Play It Glissando

December 1, 2016


Diary 1st December

More fragments from a splintered mind –

O the sisters of mercy they are not
Departed or gone,
They were waiting for me when I thought
That I just can’t go on,
And they brought me their comfort
And later they brought me this song.
O I hope you run into them
You who’ve been travelling so long

Leonard Cohen


Have you observed how closely our shadows sit together? Now and again they touch like lovers. They think we can’t see them, but we can, can’t we? Their desire, one for the other, is very apparent to me.


Yesterday, a grey sky lowering the horizon. The leaves have finally fallen, but still gorse bushes are flowering in places on the moor. Surely the frost must finish them off?

This morning, cold. Minus five on the thermometer in the garage.

Steam rising from my cup of coffee causes my thoughts to stray. Schooldays. Boredom and melancholy and endless bouts of wanking. Everyday a fresh opportunity to fail. Teachers with dead eyes. The walking dead. “Jessie” James with his nicotine yellow fingers, and his spiteful attempts at humour. Mrs Laite with her following of invisible but strange spirits, still in mourning for a long dead husband, and teetering on the brink of dementia.

Oh, what tough little roughs we were.

But even then, despite everything, I was easy prey for the seductive darkness. And the darkness in winter is so absolute, isn’t it?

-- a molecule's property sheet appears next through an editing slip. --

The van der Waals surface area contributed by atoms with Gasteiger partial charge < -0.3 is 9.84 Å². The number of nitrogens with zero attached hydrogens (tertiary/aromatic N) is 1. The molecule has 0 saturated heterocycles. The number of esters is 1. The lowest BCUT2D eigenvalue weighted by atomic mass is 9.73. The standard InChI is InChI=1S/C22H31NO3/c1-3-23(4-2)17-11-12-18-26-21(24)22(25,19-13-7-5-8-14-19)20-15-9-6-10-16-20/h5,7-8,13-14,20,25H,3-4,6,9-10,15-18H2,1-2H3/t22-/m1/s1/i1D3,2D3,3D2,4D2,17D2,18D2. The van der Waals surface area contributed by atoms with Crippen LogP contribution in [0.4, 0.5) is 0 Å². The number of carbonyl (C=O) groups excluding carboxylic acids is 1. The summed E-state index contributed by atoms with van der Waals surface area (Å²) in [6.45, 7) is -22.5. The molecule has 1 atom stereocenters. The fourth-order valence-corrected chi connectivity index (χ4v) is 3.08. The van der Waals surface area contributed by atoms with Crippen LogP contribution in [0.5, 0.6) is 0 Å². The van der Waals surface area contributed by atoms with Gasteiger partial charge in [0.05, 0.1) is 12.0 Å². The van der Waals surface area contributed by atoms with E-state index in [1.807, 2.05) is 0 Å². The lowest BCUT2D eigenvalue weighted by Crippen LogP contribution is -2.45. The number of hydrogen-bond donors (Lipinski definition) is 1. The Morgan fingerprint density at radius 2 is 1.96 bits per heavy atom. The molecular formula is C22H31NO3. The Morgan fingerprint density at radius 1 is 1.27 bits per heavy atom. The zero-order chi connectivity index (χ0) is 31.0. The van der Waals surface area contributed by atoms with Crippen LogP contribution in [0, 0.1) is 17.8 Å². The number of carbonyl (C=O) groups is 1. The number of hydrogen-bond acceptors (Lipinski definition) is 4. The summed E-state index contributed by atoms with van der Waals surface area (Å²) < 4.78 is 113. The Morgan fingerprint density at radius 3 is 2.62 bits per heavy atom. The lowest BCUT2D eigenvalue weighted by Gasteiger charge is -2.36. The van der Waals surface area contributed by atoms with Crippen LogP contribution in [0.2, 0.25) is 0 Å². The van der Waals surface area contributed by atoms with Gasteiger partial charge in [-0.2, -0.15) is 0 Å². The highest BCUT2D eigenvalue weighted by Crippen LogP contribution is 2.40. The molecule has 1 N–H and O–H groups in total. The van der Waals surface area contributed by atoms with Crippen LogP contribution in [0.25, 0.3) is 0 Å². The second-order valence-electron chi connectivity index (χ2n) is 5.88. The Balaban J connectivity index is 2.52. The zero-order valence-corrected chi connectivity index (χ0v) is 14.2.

Memory of an evening in Thame years ago. Dead and alive sort of place. What on earth was I doing there? Don’t know now, but I was with H – her of the long neck and smouldering glances – and we’d both had a drink or two, for sure. There was one of those prefabricated, aluminium-framed, bus-stops, in part windowless where once there had been windows. A rank and urine-smelling place, where tramps congregated late at night.

To my utter amazement, H said to me: ‘Have me here…here on the floor.’


And before I knew what was happening, she was on all fours, skirt up, wriggling lace panties down.

Just the smell in that place put me off. It was dark and there was no one else about. But I couldn’t comply with her demands. It was impossible. I tried to explain but she was furious with me.


And then a Saturday night at The Bell, Apsley. Much later, this. The “Tree-Fellow” was there, with his squint and his evil-smelling cheroots. H, more than a little intoxicated, told him she’d like to screw him. ‘A good night out for me,’ she said, ‘would involve a variety of sexual partners.’

I could tell he was deeply shocked.

I intervened, and she turned on me like a rabid dog. Eventually, I suggested we call it a day. Go home.

‘Fuck you both,’ she said, getting up from the table. ‘I’m outta here…’

All good things, inevitably, come to an end.


And then another time, with the woman I love most in the world. Our first ever date. In the King’s Head, Harrow-on-the-hill. The two of us sitting together, earnestly talking about life, the universe and everything. I with one leg awkwardly folded under me, excuse myself to go to the toilet.

But disaster always awaits the unwary.

On standing, I realise my leg has gone numb. I should sit back down, let feeling return to it. But no. I try to walk through that crowded bar towards the Gents. I make it, yeah – after hobbling and flailing about like one who’d just received a hefty kick to the balls. So very embarrassing. At one point, glancing back over my shoulder, I see the look of total shock on that poor girl’s face…

How to make a good first impression, eh?

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